Gena Branscombe dedicated “An Old Love Tale” to Kathleen Parlow, a Canadian born violinist nicknamed “The lady of the golden bow”. 


Congratulations to the Lansdowne Symphony Orchestra for releasing these lesser known American works.  What a gift to the music world at large.

Tuesday, June 26, 2018

Ellen Repp

Arriving in New York City in late February 1980, finding a voice teacher was a top priority for me.  Through recommendations of friends and colleagues, I called Miss Ellen Repp who lived near Lincoln Center.  Her resonant and warm voice answered the phone, “Hello, Repp here!”  That was a bit of a surprise way to answer the phone.  I quickly learned she always answered her phone calls with, “Repp here” or if she called me she would say, “Kathy? Repp here”.  Amusing and quite telling of her humorous warm personality.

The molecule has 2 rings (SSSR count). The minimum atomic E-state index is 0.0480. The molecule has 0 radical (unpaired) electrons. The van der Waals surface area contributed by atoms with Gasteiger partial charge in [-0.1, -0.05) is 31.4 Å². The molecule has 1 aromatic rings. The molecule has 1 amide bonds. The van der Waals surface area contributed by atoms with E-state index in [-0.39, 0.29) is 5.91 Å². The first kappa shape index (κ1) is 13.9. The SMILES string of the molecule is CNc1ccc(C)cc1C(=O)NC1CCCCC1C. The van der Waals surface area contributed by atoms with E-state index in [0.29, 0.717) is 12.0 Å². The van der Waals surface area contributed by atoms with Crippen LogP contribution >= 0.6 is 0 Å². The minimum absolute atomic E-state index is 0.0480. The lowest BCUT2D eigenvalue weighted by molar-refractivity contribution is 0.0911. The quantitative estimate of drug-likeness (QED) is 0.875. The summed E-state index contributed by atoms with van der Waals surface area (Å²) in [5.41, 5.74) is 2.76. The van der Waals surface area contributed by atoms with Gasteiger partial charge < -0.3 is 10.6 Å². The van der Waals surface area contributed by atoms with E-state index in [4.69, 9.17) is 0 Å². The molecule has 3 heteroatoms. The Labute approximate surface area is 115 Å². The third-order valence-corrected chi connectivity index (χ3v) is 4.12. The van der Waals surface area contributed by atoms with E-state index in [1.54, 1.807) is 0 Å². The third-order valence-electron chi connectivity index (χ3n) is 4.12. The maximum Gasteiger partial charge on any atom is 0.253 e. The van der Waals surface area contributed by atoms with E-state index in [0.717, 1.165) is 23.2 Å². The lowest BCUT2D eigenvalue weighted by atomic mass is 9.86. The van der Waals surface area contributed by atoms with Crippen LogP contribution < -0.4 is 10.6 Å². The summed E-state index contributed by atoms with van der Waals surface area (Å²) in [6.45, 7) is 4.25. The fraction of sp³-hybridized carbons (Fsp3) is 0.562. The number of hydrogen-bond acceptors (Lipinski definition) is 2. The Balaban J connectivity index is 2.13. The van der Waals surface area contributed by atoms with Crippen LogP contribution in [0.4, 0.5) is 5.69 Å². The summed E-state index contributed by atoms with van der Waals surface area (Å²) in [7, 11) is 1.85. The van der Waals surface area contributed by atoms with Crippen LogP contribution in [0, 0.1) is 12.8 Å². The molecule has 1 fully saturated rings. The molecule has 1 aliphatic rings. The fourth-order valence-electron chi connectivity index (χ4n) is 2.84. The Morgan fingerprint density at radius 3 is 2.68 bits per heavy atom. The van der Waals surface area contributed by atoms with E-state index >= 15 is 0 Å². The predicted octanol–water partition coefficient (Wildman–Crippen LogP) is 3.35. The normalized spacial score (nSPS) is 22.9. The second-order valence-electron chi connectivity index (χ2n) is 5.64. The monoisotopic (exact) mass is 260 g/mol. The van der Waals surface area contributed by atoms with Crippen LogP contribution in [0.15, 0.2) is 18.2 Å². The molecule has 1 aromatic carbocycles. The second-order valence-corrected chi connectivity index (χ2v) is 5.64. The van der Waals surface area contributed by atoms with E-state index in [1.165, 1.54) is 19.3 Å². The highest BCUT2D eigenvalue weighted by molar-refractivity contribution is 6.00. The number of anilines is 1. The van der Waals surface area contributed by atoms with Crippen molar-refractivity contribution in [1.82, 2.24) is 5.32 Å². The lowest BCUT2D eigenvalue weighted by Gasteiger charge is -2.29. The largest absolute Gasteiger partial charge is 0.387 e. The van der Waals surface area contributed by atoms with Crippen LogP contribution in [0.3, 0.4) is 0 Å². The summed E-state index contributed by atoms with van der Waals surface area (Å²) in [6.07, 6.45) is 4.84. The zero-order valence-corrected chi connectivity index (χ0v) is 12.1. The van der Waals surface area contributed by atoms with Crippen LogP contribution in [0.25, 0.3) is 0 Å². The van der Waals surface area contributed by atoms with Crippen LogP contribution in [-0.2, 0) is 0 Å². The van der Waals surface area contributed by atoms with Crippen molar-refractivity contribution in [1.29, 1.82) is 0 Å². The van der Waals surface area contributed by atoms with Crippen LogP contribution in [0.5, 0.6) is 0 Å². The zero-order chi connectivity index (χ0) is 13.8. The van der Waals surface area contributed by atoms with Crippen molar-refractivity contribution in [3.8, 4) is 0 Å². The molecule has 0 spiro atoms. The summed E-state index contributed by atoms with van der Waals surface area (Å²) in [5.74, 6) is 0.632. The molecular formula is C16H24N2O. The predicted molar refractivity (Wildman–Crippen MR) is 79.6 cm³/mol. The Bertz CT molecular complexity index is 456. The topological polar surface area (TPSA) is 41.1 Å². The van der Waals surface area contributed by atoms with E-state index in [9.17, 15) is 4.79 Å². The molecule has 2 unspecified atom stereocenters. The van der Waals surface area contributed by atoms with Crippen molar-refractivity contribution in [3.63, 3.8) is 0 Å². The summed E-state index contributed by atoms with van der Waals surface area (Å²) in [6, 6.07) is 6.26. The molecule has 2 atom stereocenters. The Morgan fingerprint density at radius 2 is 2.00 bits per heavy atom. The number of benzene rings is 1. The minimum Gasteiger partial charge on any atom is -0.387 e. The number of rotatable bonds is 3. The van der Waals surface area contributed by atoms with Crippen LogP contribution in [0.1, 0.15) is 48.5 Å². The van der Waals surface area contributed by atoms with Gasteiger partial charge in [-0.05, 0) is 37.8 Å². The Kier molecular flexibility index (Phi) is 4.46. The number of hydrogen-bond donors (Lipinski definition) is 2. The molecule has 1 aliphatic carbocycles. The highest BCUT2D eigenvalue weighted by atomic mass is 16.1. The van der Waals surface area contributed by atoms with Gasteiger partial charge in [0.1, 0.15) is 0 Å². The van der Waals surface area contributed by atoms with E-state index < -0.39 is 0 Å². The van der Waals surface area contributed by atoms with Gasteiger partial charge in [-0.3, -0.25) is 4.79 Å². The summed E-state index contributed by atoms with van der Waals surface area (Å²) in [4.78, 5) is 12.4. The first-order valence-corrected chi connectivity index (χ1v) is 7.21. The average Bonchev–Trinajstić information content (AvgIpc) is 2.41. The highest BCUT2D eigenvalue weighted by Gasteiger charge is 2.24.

Our conversation proceeded when I introduced myself, explained who recommended her as a teacher and then asked if I may please audition for her voice studio.  A time was agreed upon for a week later and I was assured she would have a pianist on hand to play for me. 

I arrived at Miss Repp’s apartment, knocked on the door and was greeted by a woman in her 70s with red hair beautifully arranged on the top of her head, dressed elegantly with a shawl over her shoulders.  Miss Repp invited me into her living room where her grand piano took up only a small portion of the room.  She seated herself in her favorite chair, the pianist and I conferred on my repertoire and the audition began.  It went well and she agreed to take me as her student. 

Miss Repp’s warm and inviting apartment became my voice lesson home for the next six years.  Together we would work on vocal exercises.  I would sing repertoire during which she would give insightful vocal corrections and style suggestions.  I left each lesson with something new to work on.